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  1. #1
    Isle of Discombobulation
    Chittychangchang's Avatar
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    Nov 2013
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    Five Scary legends popular in Thailand

    Thailand is a country blessed with rich culture, traditions, and practices. Being an ancient land, Thailand has all kinds of stories to tell. Taking a leaf from its vast history, we bring you the legendary stories that continue to haunt the locals even now.

    The haunting ghost of Krasue

    Krasue was a girl whose marriage was arranged to a Siamese nobleman. However, Krasue was secretly in love with a soldier of low ranking. One unfortunate day, she was caught red-handed with her beloved. Consequently, death sentence was announced on her, and she was supposed to be burnt to death. Although a sorceress tried to salvage her life by casting a protection spell, but it was too late by then; only the intestines, viscera and head remained unhurt. Even today, as reported by the eyewitnesses, the ghost of Krasue meanders at night hunting for flesh, blood or the excreta.

    Naga – the semi-divine beings

    In Thai Temples, a certain snake-like statue attract attention of onlookers. However, they are neither snakes nor dragon – they are underworld deities or semi-divine entities mentioned in both Hindu and Buddhist scriptures. The Thai believe that the locals inhabit the Mekong River. They are not to be feared though; the Naga are good souls that are assigned the task of warding off evil spirits. Swimmers, however, have to be cautious when entering into the waters of Mekong River.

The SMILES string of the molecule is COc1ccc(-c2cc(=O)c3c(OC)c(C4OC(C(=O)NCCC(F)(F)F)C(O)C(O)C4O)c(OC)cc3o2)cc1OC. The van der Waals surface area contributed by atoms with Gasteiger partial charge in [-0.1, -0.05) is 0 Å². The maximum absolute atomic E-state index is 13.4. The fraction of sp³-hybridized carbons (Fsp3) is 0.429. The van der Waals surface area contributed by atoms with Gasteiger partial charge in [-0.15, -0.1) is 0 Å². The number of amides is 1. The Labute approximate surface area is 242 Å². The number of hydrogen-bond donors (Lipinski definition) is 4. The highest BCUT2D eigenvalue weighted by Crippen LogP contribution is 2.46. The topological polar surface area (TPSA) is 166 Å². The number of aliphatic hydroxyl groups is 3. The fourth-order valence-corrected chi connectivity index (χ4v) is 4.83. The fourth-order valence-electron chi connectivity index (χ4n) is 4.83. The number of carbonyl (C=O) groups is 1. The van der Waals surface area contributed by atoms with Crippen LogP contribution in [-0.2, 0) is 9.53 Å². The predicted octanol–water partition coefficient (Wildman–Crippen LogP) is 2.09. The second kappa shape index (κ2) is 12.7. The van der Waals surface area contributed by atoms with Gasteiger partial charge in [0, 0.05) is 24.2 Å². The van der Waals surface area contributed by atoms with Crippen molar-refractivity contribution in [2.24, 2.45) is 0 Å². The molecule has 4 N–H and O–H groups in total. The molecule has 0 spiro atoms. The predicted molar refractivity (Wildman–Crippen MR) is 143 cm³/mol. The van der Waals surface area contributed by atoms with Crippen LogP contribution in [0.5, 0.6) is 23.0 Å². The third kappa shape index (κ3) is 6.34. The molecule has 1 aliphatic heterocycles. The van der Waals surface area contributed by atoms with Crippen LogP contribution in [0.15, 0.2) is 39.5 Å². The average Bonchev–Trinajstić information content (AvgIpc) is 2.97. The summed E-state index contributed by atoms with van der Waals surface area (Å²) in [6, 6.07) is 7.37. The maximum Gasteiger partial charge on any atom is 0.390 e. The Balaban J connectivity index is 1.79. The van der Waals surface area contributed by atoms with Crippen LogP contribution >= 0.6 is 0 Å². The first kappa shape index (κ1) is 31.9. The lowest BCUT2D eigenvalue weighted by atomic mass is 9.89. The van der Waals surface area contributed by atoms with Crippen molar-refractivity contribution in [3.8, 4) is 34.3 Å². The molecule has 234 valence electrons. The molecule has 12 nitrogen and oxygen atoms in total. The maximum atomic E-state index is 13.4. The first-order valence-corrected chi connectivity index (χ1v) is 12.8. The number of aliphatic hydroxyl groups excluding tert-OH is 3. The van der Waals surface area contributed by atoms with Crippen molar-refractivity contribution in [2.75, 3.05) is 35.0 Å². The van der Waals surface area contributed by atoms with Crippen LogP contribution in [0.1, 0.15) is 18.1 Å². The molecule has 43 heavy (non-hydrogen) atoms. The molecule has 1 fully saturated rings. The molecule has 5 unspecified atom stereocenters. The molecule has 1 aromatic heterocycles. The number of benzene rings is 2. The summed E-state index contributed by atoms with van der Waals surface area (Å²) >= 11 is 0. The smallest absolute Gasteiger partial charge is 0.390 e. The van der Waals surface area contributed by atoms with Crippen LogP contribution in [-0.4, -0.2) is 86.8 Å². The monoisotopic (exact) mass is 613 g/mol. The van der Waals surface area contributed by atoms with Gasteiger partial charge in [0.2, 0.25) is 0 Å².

Mae Nak – the wife turned ghost

    They say true love never dies, well at least the story of Mae Nak says so. It so happened that once upon a time, a woman named Mae Nak lived with her husband in a certain village in Thailand. As fate would have it, Nak’s husband went away to fight a war leaving her pregnant. However, Nak died during childbirth along with her unborn infant. Her deep-rooted attachment, however, turned her into a ghost. So, when her husband returned home from the war, he found Nak waiting for him at home with their baby. One day, Mak was aghast to see his wife Nak retrieving with her enlarged hands a lemon that had fallen off the porch. He ran away from the house at night to escape from Nak’s ghost and was saved by the intervention of a holy monk. Some versions say that the ghost of Nak retreated only when the monk promised her that she would reunite with her beloved husband in their next life. There is a shrine dedicated to Mae Nak next to Klong Phra Khanong, at Wat Mahabut.

    Mountain of a jilted princess

    Long ago, a pretty princess got married to a man who abandoned her while she was expecting their baby. Lonely and betrayed, the damsel looked for him everywhere but in vain. She walked hither and thither for many days and came to a point when she cried out in distress and fell on the ground. Thus she breathed her last. After her death, the body of the princess grew so large that it ended up taking the form of a mountain range called Doi Nang Non — or the mountain of the sleeping lady.

    Krahang – the shirtless sorcerer

    A man known as Krahang when alive practiced black magic and sorcery. He continued to inflict harm on people even after his death. Reportedly, he wanders through Thai villages in his shirtless avatar (and no, he was by no means a Salman Khan fan). Endowed with the power to fly due to the twin rice baskets he employs as wings and the wooden pestle he uses for riding in the air, Krahang is infamous for attacking women in faraway hamlets.
    Last edited by Chittychangchang; 12-06-2018 at 04:26 AM.

  2. #2
    Thailand Expat

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    Mar 2015
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    Nice post Chitty.

    Down south here I often see statues, like large garden gnomes, of pot-bellied black-skinned men. There's about a dozen different ones.
    Nang Talung and Ai Teng are two of them. There's a myriad of stories about them and they are often in the shadow puppet shows.

    Ai Poon Keaw is another.

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